April 28, 2019

filmsgraded.com:
The Hudsucker Proxy (1994)
Grade: 64/100

Director: Coen Brothers
Stars: Tim Robbins, Paul Newman, Jennifer Jason Leigh

What it's about. Set in late 1958 in New York City. A big corporation named Hudsucker is raking in the dough, but that doesn't stop its President, Charles Durning, from jumping out the 44th (or is it the 45th?) floor to become sidewalk splatter.

Now what? Durning's big block of company stock is to be sold to the public, wresting control away from its board of directors, led by Paul Newman. Newman hatches a scheme to suppress the stock price by making greenhorn dimwit Tim Robbins the new President. Newman and company can then buy up the stock cheap, keep control, and make a killing.

But, because it is a movie, Robbins turns out to be more capable than anticipated. His hula hoop idea is a great success. Meanwhile, he is seduced by Jennifer Jason Leigh, a newspaper reporter working undercover to get the scoop on Robbins. Also because it is a movie, Leigh falls for Robbins, since he is a swell guy and all that.

How others will see it. The Coen Brothers were critical darlings by 1994, and expected The Hudsucker Proxy to be greeted primarily as a triumph. Instead, it sunk like a lead sinker. The film, which cost 30M to make, had a domestic gross of under 3M. The movie was also ignored by the three titans of the festival circuit: the Oscars, Golden Globes, and BAFTA.

Even today, the movie has only a 56% positive slate at Rotten Tomatoes. Well, not every Coen effort will have the reception of Fargo. The good news for The Hudsucker Proxy is that it has a respectable 73K user votes at imdb.com, and the user rating of 7.3 out of 10 is fairly high. And the user reviews are generally positive, e.g. "gets better with each subsequent viewing." One viewer asks, "did the title kill this movie?" And it does seem that the hula hoop was more aptly named than The Hudsucker Proxy.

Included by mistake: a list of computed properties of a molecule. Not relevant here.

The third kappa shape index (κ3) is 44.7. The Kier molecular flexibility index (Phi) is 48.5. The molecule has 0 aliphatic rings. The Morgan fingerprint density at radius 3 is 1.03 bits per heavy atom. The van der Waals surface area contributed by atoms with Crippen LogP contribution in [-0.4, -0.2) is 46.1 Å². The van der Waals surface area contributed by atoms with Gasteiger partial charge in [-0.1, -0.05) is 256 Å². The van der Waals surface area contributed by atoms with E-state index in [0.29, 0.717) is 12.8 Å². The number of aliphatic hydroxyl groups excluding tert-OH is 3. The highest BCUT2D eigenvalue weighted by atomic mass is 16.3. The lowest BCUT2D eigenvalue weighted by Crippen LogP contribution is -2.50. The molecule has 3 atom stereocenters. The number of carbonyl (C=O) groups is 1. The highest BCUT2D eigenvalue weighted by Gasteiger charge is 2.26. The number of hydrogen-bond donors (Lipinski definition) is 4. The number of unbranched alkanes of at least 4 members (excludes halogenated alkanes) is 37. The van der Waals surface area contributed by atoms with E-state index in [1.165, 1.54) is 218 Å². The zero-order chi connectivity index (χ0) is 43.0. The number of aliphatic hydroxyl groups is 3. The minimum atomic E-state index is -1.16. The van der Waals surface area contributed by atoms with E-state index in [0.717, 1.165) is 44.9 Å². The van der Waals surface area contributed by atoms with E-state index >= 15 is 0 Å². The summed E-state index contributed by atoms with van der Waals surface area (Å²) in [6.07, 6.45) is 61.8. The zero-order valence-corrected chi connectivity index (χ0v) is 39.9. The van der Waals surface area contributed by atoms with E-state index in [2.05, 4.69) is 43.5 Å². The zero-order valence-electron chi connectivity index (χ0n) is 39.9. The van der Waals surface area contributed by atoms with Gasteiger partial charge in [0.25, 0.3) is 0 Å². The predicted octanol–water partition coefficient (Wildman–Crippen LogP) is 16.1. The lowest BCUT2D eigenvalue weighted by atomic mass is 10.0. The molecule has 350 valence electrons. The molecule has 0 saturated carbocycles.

How I felt about it. Like many Coen Brothers efforts, The Hudsucker Proxy is a whimsical and eccentric comedy. The moral, such as it is, is that all the conniving of Paul Newman leads to his ruin, while the good guy Tim Robbins wins because of (and not despite) his naiveté.

The Coen Brothers consider this a joke because, generally speaking, the naive are losers and the manipulators are winners. There are exceptions, such as Justin Bieber, but in the vast majority of cases, the cunning win and the sheep are fleeced.

Thus, the moral isn't a moral, but merely a happy ending intended to please audiences. That also explains why Jennifer Jason Leigh falls in love with Robbins. There is no emotional reason why she would, but it fulfills viewer expectations: the young lead must have a beautiful love interest, and Leigh is practically the only female character that delivers lines.

So, the ending is unashamedly contrived, but that is okay because it is a comedy. Robbins is like Inspector Clouseau, whose very incompetence often saves him. He is saved not only by Bill Cobbs/God in the clock tower, and by an angel in the form of Charles Durning, but because Robbins so stupid that he fails to deliver the Blue Letter to Paul Newman. Which would have, of course, caused Newman to promote himself to President and thus attain at once what he spends the entire film scheming to obtain, majority control of Hudsucker stock.

What are we to make of Robbins character? Is the Boy Wonder a dufus or not? He is a dufus with powerful friends. He does invent both the hula hoop and the frisbee, but only because the plot has him do so.

Since the moral is a transparent joke, and the characters are caricatures, the entertainment value in the movie comes from its retro setting: men's hats, ticker tape machines, elevator operators, etc. The Coen Brothers conclude, as with Barton Fink, Miller's Crossing, The Ballad of Buster Scruggs, O Brother, Where Art Thou? etc. that satire is best served in the American past, where mythology can account for the exaggerations.